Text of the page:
(654c) Atomic Layer Deposition of Functional Coatings On Nanoparticles Using a Micro-Jet Assisted Fluidized Bed Reactor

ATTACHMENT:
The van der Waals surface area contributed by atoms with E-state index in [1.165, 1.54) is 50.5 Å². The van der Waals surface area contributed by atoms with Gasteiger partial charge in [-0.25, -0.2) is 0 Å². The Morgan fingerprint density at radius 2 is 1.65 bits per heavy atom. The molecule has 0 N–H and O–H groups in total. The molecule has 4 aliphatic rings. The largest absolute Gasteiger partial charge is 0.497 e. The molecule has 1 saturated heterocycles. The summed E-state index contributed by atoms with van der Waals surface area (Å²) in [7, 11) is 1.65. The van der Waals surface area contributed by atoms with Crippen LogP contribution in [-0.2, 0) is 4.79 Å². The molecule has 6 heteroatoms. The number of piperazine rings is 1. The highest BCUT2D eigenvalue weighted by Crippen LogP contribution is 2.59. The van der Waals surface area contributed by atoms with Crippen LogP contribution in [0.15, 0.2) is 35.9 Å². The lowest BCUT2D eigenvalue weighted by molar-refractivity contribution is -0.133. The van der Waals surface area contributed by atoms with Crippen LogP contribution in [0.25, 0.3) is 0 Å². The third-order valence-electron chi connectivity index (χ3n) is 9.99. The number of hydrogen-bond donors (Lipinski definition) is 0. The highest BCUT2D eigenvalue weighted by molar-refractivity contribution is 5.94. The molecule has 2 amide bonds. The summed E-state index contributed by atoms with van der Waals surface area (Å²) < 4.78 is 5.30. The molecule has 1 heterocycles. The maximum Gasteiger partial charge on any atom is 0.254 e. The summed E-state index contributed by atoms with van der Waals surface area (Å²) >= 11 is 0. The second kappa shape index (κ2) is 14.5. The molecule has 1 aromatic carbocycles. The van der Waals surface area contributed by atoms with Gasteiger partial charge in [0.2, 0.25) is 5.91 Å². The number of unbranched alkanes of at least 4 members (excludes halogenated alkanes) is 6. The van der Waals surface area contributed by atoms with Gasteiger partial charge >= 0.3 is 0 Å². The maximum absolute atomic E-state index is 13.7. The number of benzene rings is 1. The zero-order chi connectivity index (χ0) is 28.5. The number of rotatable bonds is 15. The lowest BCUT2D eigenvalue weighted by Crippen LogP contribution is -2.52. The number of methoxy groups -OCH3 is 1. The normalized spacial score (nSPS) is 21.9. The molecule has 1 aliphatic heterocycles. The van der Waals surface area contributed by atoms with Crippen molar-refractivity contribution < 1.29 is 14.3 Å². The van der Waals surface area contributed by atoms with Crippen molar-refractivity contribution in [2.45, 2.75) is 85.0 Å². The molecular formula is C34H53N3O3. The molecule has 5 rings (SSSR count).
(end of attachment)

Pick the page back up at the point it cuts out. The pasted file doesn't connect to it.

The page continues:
The gas-phase fluidization behavior of nanoparticles has been rapidly developing in recent years. Atomic layer deposition (ALD) is a gas-phase reactive process by which nanoscale functional layers can be chemically bonded to the surfaces of fine particles. ALD is typically performed in stainless steel fluidized bed reactors at temperatures between 100 and 500°C, and under vacuum conditions (~1 Torr). It is well known that shear forces must be imparted to the nanoparticles in order to overcome attractive interparticle forces and break apart large nanoagglomerates which form due to van der Waals and other attractive forces.. Previously, mechanical agitation was delivered to the ALD fluidized bed reactor using a vibrating tray or a stirring unit. A high-pressure micro-nozzle within the bed allows for the delivery of large shear forces and enables the use of glass reactors to monitor the fluidization behavior of powders during ALD processes. Nozzle diameter, pressure and relative flow rate were studied at a variety of conditions to optimize nanoparticle fluidization behavior in the presence of reactive precursors. Since metal oxides are typically deposited using water as an oxygenation source, an in-depth study of the temperature-dependent water removal rate from a jet-fluidized bed reactor is presented. The temperature-dependent implications are discussed in the context of metal-containing precursors that may undergo thermal decomposition at elevated temperatures. The transient fluidization behavior of nanoparticles in the presence of surface reactions is presented for the first time.